Photo caption: While Tyler Bauer does most of his system administrative work on campus, the actual nodes of the Blugold supercomputing cluster shown here are located in a shared technology space owned by Chippewa Valley Technical College on the northwest side of Eau Claire. (Photo by Bill Hoepner)
When Caterra Leavens graduated from the University of Wisconsin-Eau Claire last May with a degree in biochemistry/molecular biology, she was confident that her many research opportunities as a Blugold would make her an excellent job candidate.
After all, she knew that her name was about to be listed as a co-author on a peer-reviewed journal publication that used supercomputing capabilities to simulate the molecular dynamics of COVID-19 variants and predict transmissibility. Publications with such timely and relevant findings are a major accomplishment for an undergraduate student.
Once Leavens began interviewing for jobs, she says she realized just how rare her undergraduate experiences were to people in the biomedical world.
“Everyone wanted to ask me about these computational studies I’ve worked on,” Leavens says. “They just couldn’t believe that undergraduates are getting that kind of experience. People were truly blown away by that.”
Leavens is right — her undergraduate background in computational biomedical research studies is rare, as UW-Eau Claire has technology not found on similar campuses.
As UW-Eau Claire increasingly positions itself to become the premier regional university for health sciences, the Blugold Center for High Performance Computing is proving to be a determining factor for students planning to move on to graduate school or careers in technology-based biomedical fields.
With assets like the supercomputing cluster as well as the ongoing collaboration agreement with Mayo Clinic Health System in Northwest Wisconsin, Blugolds like Leavens are indeed prepared at levels that will continue to impress graduate schools and employers alike.
“Medical providers are increasingly relying upon predictive analytics and artificial intelligence to help guide their decisions,” says Dr. Michael Carney, assistant chancellor for strategic partnerships and program development.
“Thanks to the initial National Science Foundation grant and the generous matching in-kind donation of hardware from Hewlett Packard Enterprise (HPE), the Blugold HPC cluster is a state-of-the-art resource that’s already helping our regional medical providers make informed decisions by analyzing their extensive collections of electronic medical records,” Carney says. “Our students are gaining unparalleled hands-on experience in analyzing and interpreting these large data sets, experience they would not receive at most other comprehensive universities, and which will prepare them well for careers in the ever-evolving world of health care.”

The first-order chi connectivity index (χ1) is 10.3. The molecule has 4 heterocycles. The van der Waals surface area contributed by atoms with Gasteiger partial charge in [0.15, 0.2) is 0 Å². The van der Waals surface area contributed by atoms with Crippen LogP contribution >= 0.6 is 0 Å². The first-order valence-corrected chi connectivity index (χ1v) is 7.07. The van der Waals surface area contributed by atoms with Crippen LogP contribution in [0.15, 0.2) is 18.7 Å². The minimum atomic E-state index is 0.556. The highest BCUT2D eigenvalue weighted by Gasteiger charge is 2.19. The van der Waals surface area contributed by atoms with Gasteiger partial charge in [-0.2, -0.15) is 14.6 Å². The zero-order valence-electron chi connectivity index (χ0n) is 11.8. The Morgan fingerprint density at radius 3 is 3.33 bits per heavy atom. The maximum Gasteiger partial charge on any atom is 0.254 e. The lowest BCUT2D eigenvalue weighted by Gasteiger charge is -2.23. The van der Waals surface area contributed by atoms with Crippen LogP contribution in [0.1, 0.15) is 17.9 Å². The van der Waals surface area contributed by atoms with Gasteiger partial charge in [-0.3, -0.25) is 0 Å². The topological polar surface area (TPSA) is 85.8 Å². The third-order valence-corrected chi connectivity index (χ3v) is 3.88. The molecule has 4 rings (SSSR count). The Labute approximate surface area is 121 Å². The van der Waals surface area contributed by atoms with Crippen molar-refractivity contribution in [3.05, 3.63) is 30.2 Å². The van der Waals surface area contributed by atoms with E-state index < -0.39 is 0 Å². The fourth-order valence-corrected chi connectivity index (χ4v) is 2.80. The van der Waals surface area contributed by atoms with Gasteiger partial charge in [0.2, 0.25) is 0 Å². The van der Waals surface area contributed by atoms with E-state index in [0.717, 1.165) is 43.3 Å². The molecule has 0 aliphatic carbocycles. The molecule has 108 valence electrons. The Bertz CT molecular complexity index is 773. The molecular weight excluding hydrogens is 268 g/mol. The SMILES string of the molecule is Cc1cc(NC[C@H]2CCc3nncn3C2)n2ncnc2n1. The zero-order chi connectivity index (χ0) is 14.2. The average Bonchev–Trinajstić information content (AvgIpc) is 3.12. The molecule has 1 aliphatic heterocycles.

Dr. Sudeep Bhattacharyay, professor of chemistry and biochemistry, and Dr. Ying Ma, associate professor of materials science and biomedical engineering, were the principal investigator and co-principal investigator, respectively, on the proposal that led to the $350,000 NSF award.
UW-Eau Claire is one of only three UW System schools to house a supercomputing center, along with UW-Madison and UW-Milwaukee, which are categorized as Research 1 universities, the highest level for research-intensive institutions.
So what exactly is supercomputing?
Before diving further into the impact of high-performance computing at UW-Eau Claire, describing supercomputing itself will help define the scope of this type of work.
Tyler Bauer, administrator of the Blugold Center for High Performance Computing, is a 2022 Blugold graduate in computer science who was a student employee with Learning and Technology Services (LTS) for two years. In March, he was hired as the first full-time administrator of the HPC cluster.
“There are times where you want to run a program on a computer to do some research project, such as analyzing a set of numbers, but eventually you may hit a limit because you can only do so much on a typical desktop or laptop,” Bauer says. “With a supercomputer, you can go beyond the limitations of a personal device, as it can take that computing power and multiply it by five. You can also combine the power of multiple machines into what we call a ‘supercomputing cluster,’ all used for a single project. In our Bose cluster, we have 60 machines available for use.”
Bauer says it’s not only the exponential growth in computational capabilities, but that the 60 machines in the HPC cluster operate on their own, so nobody needs to “watch the process” as Bauer says, as a typical computer cannot simply continually run.
“Last year, our estimates showed that across all users, the HPC cluster saved a collective 12 years of time not spent manually running programs,” Bauer says. “And that’s with 24/7 system operation. If we broke that up into normal workday hours ... well, it’s a whole lot of time saved.”
Another huge benefit of the HPC system is that any student or faculty member can make use of the cluster through their own personal or office/lab computer.
“We have a new system called ‘Open OnDemand’ that allows anyone to log into the HPC programs using their campus credentials — no special downloads are necessary other than access to a web browser,” Bauer says. “That is really going to increase accessibility for so many more people across campus.”
Campus HPC use growing exponentially
Overall use of the HPC cluster is rapidly expanding, according to Bhattacharyay.
“In addition to many student-faculty collaborative computational research studies, regular classroom use is also underway, getting this high-powered technology into the hands of many more students,” Bhattacharyay says.
Here is a sampling of current studies being conducted through the HPC:
- Designing Optimized Deep Learning Algorithm for Image Classification (computer science).